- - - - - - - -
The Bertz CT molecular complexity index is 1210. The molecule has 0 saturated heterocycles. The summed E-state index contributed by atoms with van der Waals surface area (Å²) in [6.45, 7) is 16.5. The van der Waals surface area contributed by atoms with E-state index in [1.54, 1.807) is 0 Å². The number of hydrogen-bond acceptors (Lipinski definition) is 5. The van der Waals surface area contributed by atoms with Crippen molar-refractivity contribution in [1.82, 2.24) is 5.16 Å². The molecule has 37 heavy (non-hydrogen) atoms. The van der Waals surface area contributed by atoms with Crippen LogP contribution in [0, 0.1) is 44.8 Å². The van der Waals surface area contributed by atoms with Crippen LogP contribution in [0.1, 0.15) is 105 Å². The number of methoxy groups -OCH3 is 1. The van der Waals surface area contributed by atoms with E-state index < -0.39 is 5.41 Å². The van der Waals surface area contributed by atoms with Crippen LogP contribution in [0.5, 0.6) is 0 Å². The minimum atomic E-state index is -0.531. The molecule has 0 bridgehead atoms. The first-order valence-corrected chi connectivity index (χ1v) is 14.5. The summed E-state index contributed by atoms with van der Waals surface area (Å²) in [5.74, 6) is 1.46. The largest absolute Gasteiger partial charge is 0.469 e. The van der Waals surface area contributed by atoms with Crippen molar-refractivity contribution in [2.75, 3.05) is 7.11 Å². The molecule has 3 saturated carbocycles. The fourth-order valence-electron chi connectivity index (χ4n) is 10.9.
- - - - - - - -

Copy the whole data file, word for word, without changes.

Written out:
The Bertz CT molecular complexity index is 1210. The molecule has 0 saturated heterocycles. The summed E-state index contributed by atoms with van der Waals surface area (Å²) in [6.45, 7) is 16.5. The van der Waals surface area contributed by atoms with E-state index in [1.54, 1.807) is 0 Å². The number of hydrogen-bond acceptors (Lipinski definition) is 5. The van der Waals surface area contributed by atoms with Crippen molar-refractivity contribution in [1.82, 2.24) is 5.16 Å². The molecule has 37 heavy (non-hydrogen) atoms. The van der Waals surface area contributed by atoms with Crippen LogP contribution in [0, 0.1) is 44.8 Å². The van der Waals surface area contributed by atoms with Crippen LogP contribution in [0.1, 0.15) is 105 Å². The number of methoxy groups -OCH3 is 1. The van der Waals surface area contributed by atoms with E-state index < -0.39 is 5.41 Å². The van der Waals surface area contributed by atoms with Crippen LogP contribution in [0.5, 0.6) is 0 Å². The minimum atomic E-state index is -0.531. The molecule has 0 bridgehead atoms. The first-order valence-corrected chi connectivity index (χ1v) is 14.5. The summed E-state index contributed by atoms with van der Waals surface area (Å²) in [5.74, 6) is 1.46. The largest absolute Gasteiger partial charge is 0.469 e. The van der Waals surface area contributed by atoms with Crippen molar-refractivity contribution in [2.75, 3.05) is 7.11 Å². The molecule has 3 saturated carbocycles. The fourth-order valence-electron chi connectivity index (χ4n) is 10.9.